- One third of girls in the developing world are married before the age of 18 and 1 in 9 are married before the age of 15. If present trends continue, 150 million girls will be married before their 18th birthday over the next decade. That’s an average of 15 million girls each year.
- In 2013, among full-time, year-round workers, women were paid 78 percent of what men were paid. In other words, women make about 78 cents to every dollar that a man makes, according to the AAUW. The pay gap hasn’t budged in almost a decade, and it’s worse for women of color. Hispanic women often make 54 percent of what white men make, on average, and black women make about 64 percent of white men’s earnings.
- Women’s bodies are still regulated by legislation that seeks to restrict their access to abortion— a right that was given to them decades ago by the Supreme Court. Some politicians even want to stop women from easily accessing birth control, which is part of a woman’s basic healthcare needs.
- The US ranks last in the world for paid maternity leave. According to the Bureau of Labor Statistics, only 12% of Americans have access to the paid maternity leave, which is considered a benefit by the employers.
- The list goes on and on and includes many small cultural things which I will not be getting into now (I will come back to that topic later).
I have been asked quite a few times if it is because of my past that I chose to support women’s rights issues! While, my past did play a small part in who I am today and what I support, that is not the only reason I chose to support Women’s Rights issues and Gender Equality.
I chose to support the movement because I realized that this is one of the most misunderstood causes, because most people talk about women empowerment but do nothing about it, because I realized that women’s empowerment starts in our own family and it is my responsibility as a mother to show my son what or who a woman is and can be!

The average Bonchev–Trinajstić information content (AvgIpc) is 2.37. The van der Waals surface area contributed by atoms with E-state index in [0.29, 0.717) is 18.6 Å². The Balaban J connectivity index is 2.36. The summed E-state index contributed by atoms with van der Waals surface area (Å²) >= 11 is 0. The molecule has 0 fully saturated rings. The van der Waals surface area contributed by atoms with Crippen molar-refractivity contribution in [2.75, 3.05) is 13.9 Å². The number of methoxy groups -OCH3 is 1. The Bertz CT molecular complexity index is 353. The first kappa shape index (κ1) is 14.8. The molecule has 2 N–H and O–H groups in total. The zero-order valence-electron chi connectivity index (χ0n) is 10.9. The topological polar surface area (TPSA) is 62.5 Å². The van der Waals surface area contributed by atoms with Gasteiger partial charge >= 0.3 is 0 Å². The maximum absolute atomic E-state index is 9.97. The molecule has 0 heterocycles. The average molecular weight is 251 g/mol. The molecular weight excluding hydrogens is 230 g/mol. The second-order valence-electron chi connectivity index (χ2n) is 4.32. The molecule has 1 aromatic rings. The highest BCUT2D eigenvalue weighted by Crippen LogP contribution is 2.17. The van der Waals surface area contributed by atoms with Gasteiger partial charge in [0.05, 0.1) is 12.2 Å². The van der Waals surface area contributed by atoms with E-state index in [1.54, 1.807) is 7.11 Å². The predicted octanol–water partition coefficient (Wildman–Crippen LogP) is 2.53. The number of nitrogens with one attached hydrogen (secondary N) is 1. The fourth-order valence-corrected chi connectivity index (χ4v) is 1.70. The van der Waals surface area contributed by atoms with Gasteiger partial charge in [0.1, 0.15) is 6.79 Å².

Just like every drop of water in a sea grows into an ocean, every small thing you do to support this cause helps create an impact in a woman’s life. It may be meagre but it definitely matters. And that is exactly the reason why Women’s Rights matters to me! I recently received an invitation to make a video submission to the fantastic effort by the Group Women You Should Know. They are compiling a video message to the world on Why Women’s Equality Matters. If you wish to make a submission, shoot a short video of yourself to complete the sentence “Women’s equality matters to me because …..” and submit it HERE*. (*Note – Submissions deadline is Monday August 17, 2015 – sorry for the short notice I got to know only 2 days back when I got the invite from them).
While I rest my case I would like to point out that a person, whether a man or woman, who works for the betterment of women’s lives and works against the inferior status of women in our society is someone I call a true Feminist/Women’s Rights Activist. Having said that, I will now leave you to watch the viral video on Gender Equality by Emma Watson – the founder of HeforShe.
P.S I would like to thank @!shita for it is the title of Ishita’s blog post – Feminism and her art that inspired this post!